Like the federal Fair Labor Standards Act (FLSA), Cal. Lab. Code § 510 requires that employers pay non-exempt employees overtime at their “regular rate[s] of pay.” Under a different section of the Labor Code and the Industrial Welfare Commission’s Wage Orders, employers also must provide non-exempt employees with unpaid meal and paid rest breaks at set intervals, depending on how many hours the employees work. Under Cal. Lab. Code § 226.7(c), if an employer fails to provide an employee with a compliant meal or rest break, the employer must “pay the employee one additional hour of pay at the employee’s regular rate of compensation.” Since the language in Section 226.7 is different from that in Section 510 (“regular rate of compensation” versus “regular rate of pay”), employers had long understood that the meal-and-rest break premiums were to be paid at non-exempt employees’ base hourly rates (i.e., the premiums did not have to include other forms of compensation above and beyond the base hourly rate).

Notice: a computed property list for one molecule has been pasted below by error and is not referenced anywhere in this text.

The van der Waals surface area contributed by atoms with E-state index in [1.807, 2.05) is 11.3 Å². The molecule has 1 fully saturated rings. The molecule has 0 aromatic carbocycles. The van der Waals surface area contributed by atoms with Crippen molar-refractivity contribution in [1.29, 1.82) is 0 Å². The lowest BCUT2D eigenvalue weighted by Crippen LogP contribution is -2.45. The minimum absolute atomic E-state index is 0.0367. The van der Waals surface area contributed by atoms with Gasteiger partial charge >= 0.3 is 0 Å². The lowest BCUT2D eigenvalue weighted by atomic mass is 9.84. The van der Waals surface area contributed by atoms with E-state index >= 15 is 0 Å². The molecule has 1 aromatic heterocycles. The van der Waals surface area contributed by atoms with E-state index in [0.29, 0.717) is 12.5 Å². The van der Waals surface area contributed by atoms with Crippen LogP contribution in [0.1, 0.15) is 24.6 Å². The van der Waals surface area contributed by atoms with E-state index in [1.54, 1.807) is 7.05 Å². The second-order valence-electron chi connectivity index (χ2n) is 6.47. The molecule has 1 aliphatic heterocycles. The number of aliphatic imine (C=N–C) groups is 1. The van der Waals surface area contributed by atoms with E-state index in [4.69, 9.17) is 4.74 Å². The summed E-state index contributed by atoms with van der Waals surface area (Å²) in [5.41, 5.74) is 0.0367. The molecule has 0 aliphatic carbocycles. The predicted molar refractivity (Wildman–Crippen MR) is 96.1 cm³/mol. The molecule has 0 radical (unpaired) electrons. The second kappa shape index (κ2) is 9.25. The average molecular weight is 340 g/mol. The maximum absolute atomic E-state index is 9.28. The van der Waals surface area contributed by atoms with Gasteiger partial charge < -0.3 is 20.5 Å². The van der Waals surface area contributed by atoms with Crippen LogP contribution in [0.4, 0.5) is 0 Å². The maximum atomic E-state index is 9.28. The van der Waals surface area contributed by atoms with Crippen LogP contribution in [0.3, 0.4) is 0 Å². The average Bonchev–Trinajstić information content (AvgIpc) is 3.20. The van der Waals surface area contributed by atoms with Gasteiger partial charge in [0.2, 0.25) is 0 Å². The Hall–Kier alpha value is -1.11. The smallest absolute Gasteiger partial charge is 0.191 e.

In this new opinion from the California Supreme Court, however, the rules have changed. Former hotel bartender Jessica Ferra alleged that Loews violated California law by failing to include her nondiscretionary bonuses when calculating meal and rest break premiums. Both the trial court and the Court of Appeal held in favor of Loews, concluding that the “regular rate of pay” as used in Section 510 was not synonymous with the “regular rate of compensation” as used in Section 226.7. The California Supreme Court saw things differently, however. In an opinion authored by Associate Justice Goodwin Liu, the Court held that “regular rate of compensation” as used in Section 226.7 means the same thing as “regular rate of pay” in this context. Finally, the Court rejected Loews’s argument that this opinion should apply only prospectively and determined the opinion applies retroactively.